To cook almost any fish, first sprinkle the fillets with a little flour, salt and pepper, then place in a medium-hot frying pan with a knob of butter or a splash of olive oil. Cook gently on both sides until the surface starts to brown and crisp. Serve with lemon wedges. Kahawai (near the top of the best list) is often overlooked, but it makes excellent fishcakes. This recipe works well with any fresh flaky fish.
SMOKED KAHAWAI FISHCAKES
- 250g smoked kahawai
- 100g fresh white fish (gurnard, trevally, blue cod)
- 2 potatoes, boiled or steamed
- 1 spring onion, finely chopped
- 2 tsp freshly chopped thyme
- few sprigs parsley, chopped
- juice and zest of a lemon
- 2 tbsp butter
- 2 tbsp flour
- ½ tsp ground cumin
- salt and pepper
- 1 bay leaf
- 6 tbsp milk
- salt and pepper
- 1 egg
- 1 cup panko breadcrumbs
- butter and olive oil for frying
Put the fish, potatoes, spring onion, herbs and lemon zest into a food processor and pulse until finely chopped, leaving the mixture slightly chunky. Make a “panade” to bond the cakes together. Melt the butter in a small saucepan, then add the flour, cumin, salt, pepper and bay leaf and stir until the fl our starts to cook. Add the milk and stir until thick and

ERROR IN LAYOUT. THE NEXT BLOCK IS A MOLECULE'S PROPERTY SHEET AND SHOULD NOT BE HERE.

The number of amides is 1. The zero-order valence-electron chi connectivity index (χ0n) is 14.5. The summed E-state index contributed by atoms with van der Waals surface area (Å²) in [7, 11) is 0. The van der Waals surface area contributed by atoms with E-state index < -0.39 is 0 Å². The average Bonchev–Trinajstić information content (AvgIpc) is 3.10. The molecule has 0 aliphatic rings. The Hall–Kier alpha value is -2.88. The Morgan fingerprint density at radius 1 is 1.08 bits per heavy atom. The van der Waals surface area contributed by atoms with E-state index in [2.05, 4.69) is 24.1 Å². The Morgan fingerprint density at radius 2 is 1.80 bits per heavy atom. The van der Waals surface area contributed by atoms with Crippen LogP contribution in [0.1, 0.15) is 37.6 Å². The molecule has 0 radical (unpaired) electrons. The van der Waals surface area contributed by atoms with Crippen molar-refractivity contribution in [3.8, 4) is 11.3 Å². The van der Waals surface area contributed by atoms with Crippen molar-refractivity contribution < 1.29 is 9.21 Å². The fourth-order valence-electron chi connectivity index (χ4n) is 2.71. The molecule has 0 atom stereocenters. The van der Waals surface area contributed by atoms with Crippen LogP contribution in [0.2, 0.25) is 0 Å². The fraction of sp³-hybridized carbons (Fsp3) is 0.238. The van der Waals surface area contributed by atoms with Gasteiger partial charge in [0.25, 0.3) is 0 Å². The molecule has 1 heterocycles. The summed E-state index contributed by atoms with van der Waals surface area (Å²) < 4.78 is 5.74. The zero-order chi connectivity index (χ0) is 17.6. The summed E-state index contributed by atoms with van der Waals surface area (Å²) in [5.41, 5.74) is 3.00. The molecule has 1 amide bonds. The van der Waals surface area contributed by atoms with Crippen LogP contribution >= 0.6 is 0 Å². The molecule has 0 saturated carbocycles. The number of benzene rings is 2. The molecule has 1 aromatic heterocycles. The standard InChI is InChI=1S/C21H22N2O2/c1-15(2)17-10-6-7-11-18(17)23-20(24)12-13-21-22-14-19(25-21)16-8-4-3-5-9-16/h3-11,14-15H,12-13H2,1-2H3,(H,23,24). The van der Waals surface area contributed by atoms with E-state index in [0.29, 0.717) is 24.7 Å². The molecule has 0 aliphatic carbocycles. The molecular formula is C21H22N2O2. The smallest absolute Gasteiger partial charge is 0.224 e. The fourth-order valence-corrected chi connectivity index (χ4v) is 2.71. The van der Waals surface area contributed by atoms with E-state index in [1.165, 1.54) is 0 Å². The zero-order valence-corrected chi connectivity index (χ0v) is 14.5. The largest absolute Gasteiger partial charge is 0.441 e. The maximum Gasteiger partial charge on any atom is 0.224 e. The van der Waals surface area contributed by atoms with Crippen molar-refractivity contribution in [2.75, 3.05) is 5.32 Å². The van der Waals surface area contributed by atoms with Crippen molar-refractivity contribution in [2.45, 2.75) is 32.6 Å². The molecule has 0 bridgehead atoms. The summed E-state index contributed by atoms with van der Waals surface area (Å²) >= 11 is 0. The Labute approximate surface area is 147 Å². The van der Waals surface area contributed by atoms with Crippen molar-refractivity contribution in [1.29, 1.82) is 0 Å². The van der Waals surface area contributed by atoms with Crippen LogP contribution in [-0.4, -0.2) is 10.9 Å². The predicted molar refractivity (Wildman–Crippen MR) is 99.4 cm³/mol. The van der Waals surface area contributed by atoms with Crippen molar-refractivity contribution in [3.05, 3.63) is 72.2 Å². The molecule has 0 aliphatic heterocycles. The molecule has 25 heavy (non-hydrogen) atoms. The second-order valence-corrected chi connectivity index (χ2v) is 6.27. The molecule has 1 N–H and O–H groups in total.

bubbling. Add with the lemon juice to the fish mixture, then season to taste with salt and pepper and stir. Leave to cool before forming the mixture into 6 large cakes. Beat the egg, then dip each fi shcake into the egg before coating completely with panko crumbs. Refrigerate. To cook, melt a little butter in some olive oil in a heavy frying pan and gently cook the cakes on both sides until golden. Serve at once with a spicy chutney or limefl avoured mayonnaise and salad. Serves 4-6. Wine match: chardonnay.
I LOVE TO make a tasting plate for a starter when I’m entertaining, and many of my friends have been introduced to raw fish this way. Kingfish are plentiful and highly rated in the guide.
MARINATED FISH WITH ASIAN CUCUMBER AND HERB SALAD
- 200g fresh kingfish (or use gurnard, trevally or tarakihi)
- juice and zest of a lemon
- 2 tbsp olive oil
- 2 tsp pink peppercorns
- 2 tsp finely chopped parsley
- sea salt flakes to taste
For the salad
- 1 small cucumber
- half a punnet of microgreens (or baby salad leaves) handful of Asian-style herbs (coriander,
thai basil, vietnamese mint, etc)
- 2 tsp soy sauce 1 tsp sesame oil
- 1 tsp fish sauce
- 6 slices cold smoked salmon
Slice the fish into paper-thin ribbons. Spread out on the serving plate and drizzle with lemon juice and olive oil. Scatter over the lemon zest, peppercorns and parsley and dust with sea salt flakes. To make the salad, cut the cucumber into fine ribbons with a potato peeler. Place in a small bowl with the washed and dried greens and herbs. Toss with the soy sauce, sesame and fish sauce. To serve, divide the fish between 6 plates. Make a small mound of the dressed salad and place alongside the fish. Finish with a slice of smoked salmon for each plate. Serves 6. Wine match: sauvignon blanc.